Wednesday, August 29, 2007

Our Moral Duty to the Iraqis

President Bush keeps reminding Americans of the bloodbath that would ensue in Iraq if U.S. troops left.

His sincerity is reflected in a New York Times report today on the fate of Iraqis who are in danger because they worked for the U.S. The headline: “Obstacles Keep Iraqi Refugees From U.S.”

Red tape is stranding all but a few who have to leave their country and go to Syria, Lebanon or Jordan to apply for permission to come here. From October to July, 190 Iraqi refugees have arrived in the U.S., according to the State Department, which expects 2,000 by the end of next month and “considerably more” next year.

Ali Saleh, a 37-year-old interpreter who worked for the military for four years told the Times he was barely able to leave his neighborhood in western Baghdad, let alone take his wife and 2-year-old son to Jordan. In four years, eight colleagues have been killed. He quit this spring when a woman working as an interpreter who lived nearby was kidnapped and killed.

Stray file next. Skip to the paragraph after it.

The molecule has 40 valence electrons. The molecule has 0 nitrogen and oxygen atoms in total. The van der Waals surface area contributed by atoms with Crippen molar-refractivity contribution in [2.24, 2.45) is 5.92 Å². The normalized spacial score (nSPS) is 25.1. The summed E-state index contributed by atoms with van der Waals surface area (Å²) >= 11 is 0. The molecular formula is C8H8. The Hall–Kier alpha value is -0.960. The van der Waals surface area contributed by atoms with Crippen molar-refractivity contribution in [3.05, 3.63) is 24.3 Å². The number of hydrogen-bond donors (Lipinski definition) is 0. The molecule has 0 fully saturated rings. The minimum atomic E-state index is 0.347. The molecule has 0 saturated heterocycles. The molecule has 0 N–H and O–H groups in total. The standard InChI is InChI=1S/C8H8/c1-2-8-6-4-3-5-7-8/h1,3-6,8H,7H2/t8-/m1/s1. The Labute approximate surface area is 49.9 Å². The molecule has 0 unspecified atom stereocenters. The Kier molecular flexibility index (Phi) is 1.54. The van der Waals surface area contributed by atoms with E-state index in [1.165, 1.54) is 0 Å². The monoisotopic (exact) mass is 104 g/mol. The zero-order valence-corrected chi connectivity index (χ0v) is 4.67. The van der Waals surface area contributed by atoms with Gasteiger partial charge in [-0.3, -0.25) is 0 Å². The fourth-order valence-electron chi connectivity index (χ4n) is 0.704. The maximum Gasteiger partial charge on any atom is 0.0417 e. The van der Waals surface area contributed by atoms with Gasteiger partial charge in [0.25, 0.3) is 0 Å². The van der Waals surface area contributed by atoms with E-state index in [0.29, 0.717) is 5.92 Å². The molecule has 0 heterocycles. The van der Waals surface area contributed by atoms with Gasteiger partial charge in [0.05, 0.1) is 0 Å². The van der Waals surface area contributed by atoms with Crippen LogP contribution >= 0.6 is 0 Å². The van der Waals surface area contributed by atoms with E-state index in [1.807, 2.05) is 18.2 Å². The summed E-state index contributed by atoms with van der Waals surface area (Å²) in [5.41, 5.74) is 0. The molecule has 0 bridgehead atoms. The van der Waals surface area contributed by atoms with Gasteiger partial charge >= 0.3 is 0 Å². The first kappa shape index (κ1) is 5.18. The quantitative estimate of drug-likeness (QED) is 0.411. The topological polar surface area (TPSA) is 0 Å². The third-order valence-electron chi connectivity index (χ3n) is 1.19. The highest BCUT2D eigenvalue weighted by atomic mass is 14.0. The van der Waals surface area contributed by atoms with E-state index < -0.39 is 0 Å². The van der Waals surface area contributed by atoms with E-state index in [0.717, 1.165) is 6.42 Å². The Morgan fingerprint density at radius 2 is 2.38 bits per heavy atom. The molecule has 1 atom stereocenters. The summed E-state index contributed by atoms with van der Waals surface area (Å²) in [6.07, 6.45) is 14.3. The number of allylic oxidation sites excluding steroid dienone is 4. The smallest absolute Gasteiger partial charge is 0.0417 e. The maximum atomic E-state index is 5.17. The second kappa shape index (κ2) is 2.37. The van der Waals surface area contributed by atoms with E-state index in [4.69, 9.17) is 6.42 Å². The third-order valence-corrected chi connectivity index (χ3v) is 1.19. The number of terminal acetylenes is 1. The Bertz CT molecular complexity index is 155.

Although few can take advantage of it, refugee status is available to hundreds of interpreters but not to the estimated 69,000 workers of American contractors, who are also targeted for reprisal by Iraqi militants.

While Bush keeps talking about our duty not to abandon brave Iraqis, our government is not doing much to protect them while we can.

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